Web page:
Fast Food Nation: The Dark Side of the All-American Meal by Eric Schlosser is a book that’s been on my radar–and on my shelf–for years. Thanks to a nudge from Christina of the Ardent Reader, I’m finally tackling this long-standing TBR book. I’m listening to the audiobook, which is, I believe, slightly abridged, though I’m still getting plenty of information. The reader, Rick Adamson, isn’t particularly noticeable, which is the sort of reader I prefer for nonfiction!
The book is broken into two parts, and Christina and I are breaking our posts into two parts as well. Section one, entitled “The American Way,” tackles the fast food restaurant as an entity, detailing its creation, evolution, and current state, and is the section I’ll be discussing today. Section two, “Meat and Potatoes,” appears to get into the actual food part of fast food. We’ll share our thoughts on that part next Thursday.
When I picked up Fast Food Nation, I was expecting another book about how we should eat, something in the Michael Pollan area. I was surprised to find that, at least in the first section, Schlosser takes an entirely different track. He begins with the origins of the fast food industry in America, starting with Carl N. Karcher, one of the industry’s pioneers who went from running hot dog carts in Los Angeles in the 1940s to starting the burger chain Carl’s Jr. Schlosser introduces the McDonald brothers (yes, THOSE McDonalds) and explains how the new American car culture and system of highways presented the opportunity for a new kind of dining, which eventually evolved into the fast food establishments we know today. He wraps up the section by looking at modern fast food restaurants, who they employ and how they’re run.
The scariest part of section one was, for me, reading about just how heavily advertising focus has shifted to children in the past 50 years. Having grown up in a culture where everything from snacks to toothpaste has a kid-focused component, it’s never really occurred to me that it wasn’t always this way and that, at some point, advertisers realized that even though kids have no money of their own, the influence they exert over their parents is so immense that advertising to kids is highly profitable. Schlosser examines the role of the fast food industry in this fundamental shift, and his discussion was eye-opening.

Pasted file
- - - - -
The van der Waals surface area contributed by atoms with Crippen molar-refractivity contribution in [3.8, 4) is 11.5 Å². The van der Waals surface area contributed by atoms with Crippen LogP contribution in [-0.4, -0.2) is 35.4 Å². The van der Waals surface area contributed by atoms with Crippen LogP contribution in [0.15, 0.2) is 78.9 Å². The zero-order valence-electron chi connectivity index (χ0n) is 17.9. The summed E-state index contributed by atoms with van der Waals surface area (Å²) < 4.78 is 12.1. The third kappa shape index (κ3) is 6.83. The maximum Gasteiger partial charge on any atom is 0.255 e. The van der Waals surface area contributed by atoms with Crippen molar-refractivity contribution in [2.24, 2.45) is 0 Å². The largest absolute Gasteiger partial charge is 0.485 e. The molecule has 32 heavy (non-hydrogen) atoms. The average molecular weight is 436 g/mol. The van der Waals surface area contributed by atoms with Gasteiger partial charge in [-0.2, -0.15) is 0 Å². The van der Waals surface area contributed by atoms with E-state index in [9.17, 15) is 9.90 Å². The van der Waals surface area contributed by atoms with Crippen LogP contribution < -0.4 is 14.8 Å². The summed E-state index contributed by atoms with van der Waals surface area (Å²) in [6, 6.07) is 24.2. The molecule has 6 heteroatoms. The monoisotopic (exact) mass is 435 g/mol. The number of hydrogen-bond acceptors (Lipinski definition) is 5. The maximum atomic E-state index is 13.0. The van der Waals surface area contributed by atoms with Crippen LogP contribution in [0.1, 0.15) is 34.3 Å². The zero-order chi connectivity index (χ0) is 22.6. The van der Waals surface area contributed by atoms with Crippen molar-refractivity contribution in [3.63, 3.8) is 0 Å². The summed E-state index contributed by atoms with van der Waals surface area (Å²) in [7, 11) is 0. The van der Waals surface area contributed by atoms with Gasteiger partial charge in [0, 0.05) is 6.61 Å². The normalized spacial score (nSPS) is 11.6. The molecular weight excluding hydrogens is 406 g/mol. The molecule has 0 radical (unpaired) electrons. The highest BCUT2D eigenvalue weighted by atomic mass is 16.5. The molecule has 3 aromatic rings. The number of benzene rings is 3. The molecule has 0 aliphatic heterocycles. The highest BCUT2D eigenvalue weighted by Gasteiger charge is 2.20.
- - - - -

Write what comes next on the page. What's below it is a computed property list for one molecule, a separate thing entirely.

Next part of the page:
I was also fascinated by Schlosser’s comparison of Ray Kroc, the man who made McDonald’s into the empire it is today, and Walt Disney. Kroc and Disney were contemporaries, born just a year apart in Illinois. They served in the first World War together, then moved to California. But the similarities went much deeper than that. Schlosser writes:
“[T]he two men shared the same vision of America, the same optimistic faith in technology, the same conservative political views. They were charismatic figures who provided an overall corporate vision and grasped the public mood, relying on others to handle the creative and financial details.” (p. 33)
And on top of that, both men were masters of selling to children. There’s more, much more, that Schlosser lists; I’ll let you read it for yourself!
Though I do enjoy a good statistic, I know the ones in Fast Food Nation are outdated. The paperback copy I have is from 2002, nearly a decade ago, and I’m sure the numbers have changed since then. Still, it’s interesting (and often horrifying) to hear where we were at the beginning of the 21st century, and of course the history hasn’t changed. What I’d be curious to know is whether any of the stats Schlosser cites have improved. Is the future looking up, or are we continuing to spiral downwards? I’m not too optimistic.
I have a feeling the second half of Fast Food Nation, “Meat and Potatoes,” will look a little more like what I’d expected, delving into the food side of the fast food industry. I suspect Schlosser won’t hold back, so I’m bracing myself for a potentially revolting ride.
Be sure to check out Christina’s thoughts on Fast Food Nation, and check back next week to see how it all turns out!